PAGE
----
This is one of the most bizarre books I have ever read. I spent the entire book fighting with myself about whether or not I should just put it down and move on (because on one hand it could be viewed as so dumb) or sit on the edge of my seat and read straight through till I was done (because I had to find out what happened!).
Before I tell you what it's about, I'll tell you a story to give you an idea of what the feeling is. I used to work for county mental health with a man who told me all kinds of stories about how he used to work for the CIA and they erased his brain, and he was part of some brainwashing scheme, etc. etc. Obviously needs medication, right? But on the drive home, I always wondered....."what if....?"
This book is like that. The main character suffers on the surface from "dissasociative fugue" which is where you have no memory of yourself or your life and you have a penchant for traveling and disappearing. (Yeah, it's a real - but rare - diagnosis). Then the author puts you in "his" head. What's really happening for people like this? We're giving it some name, but is it really something else? Something far more sinister and horrible?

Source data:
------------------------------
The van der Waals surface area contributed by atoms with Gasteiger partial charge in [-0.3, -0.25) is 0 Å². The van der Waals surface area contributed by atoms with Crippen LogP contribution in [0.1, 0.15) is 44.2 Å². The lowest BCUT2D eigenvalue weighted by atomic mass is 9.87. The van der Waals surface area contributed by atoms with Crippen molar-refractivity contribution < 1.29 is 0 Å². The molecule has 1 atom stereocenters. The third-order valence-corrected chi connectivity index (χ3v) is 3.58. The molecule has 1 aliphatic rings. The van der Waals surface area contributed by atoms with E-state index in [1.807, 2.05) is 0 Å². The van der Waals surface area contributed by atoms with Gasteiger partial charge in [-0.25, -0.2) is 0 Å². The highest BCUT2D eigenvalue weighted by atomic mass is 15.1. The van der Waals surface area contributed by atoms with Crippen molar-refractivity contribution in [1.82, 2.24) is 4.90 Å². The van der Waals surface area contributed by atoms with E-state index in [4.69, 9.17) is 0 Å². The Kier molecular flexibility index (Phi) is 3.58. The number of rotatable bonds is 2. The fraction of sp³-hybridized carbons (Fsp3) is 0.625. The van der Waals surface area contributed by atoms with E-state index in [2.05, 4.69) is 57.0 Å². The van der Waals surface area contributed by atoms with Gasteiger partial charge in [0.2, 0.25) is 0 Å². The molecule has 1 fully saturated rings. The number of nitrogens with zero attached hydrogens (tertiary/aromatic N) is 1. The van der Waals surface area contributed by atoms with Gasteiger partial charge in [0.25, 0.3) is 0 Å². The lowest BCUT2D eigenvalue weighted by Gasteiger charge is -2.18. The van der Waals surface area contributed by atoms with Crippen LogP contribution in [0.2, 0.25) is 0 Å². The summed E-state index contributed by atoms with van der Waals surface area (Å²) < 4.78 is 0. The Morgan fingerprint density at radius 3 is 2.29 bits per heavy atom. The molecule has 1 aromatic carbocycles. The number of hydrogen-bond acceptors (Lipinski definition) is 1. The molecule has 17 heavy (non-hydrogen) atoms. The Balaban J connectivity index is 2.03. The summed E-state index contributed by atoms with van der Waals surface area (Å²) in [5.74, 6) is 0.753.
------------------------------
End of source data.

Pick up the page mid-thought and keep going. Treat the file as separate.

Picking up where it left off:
This book is a romp of imagination. I can't even imagine how an author gets such an idea -- Steven Hall, if not a genius, is some kind of storyteller. Even if you think the concepts he pus forth are a bit "out there", read it just to be blown away by the whole paradigm shift....what we think of mentally ill people may not be what they are experiencing at all. I'm gonna think about this book for a long, long time.
I loved Bel Canto a few years ago, so thought I'd try Ann Patchett's new book. I didn't think this book was nearly the book that Bel Canto was, but it was still a good offering. Ann Patchett is a wonderful character author, building family relationships and portraying setting in such a real way. It's not the kind of book that will have you staying up late and tormenting yourself, but you'll be glad you read it.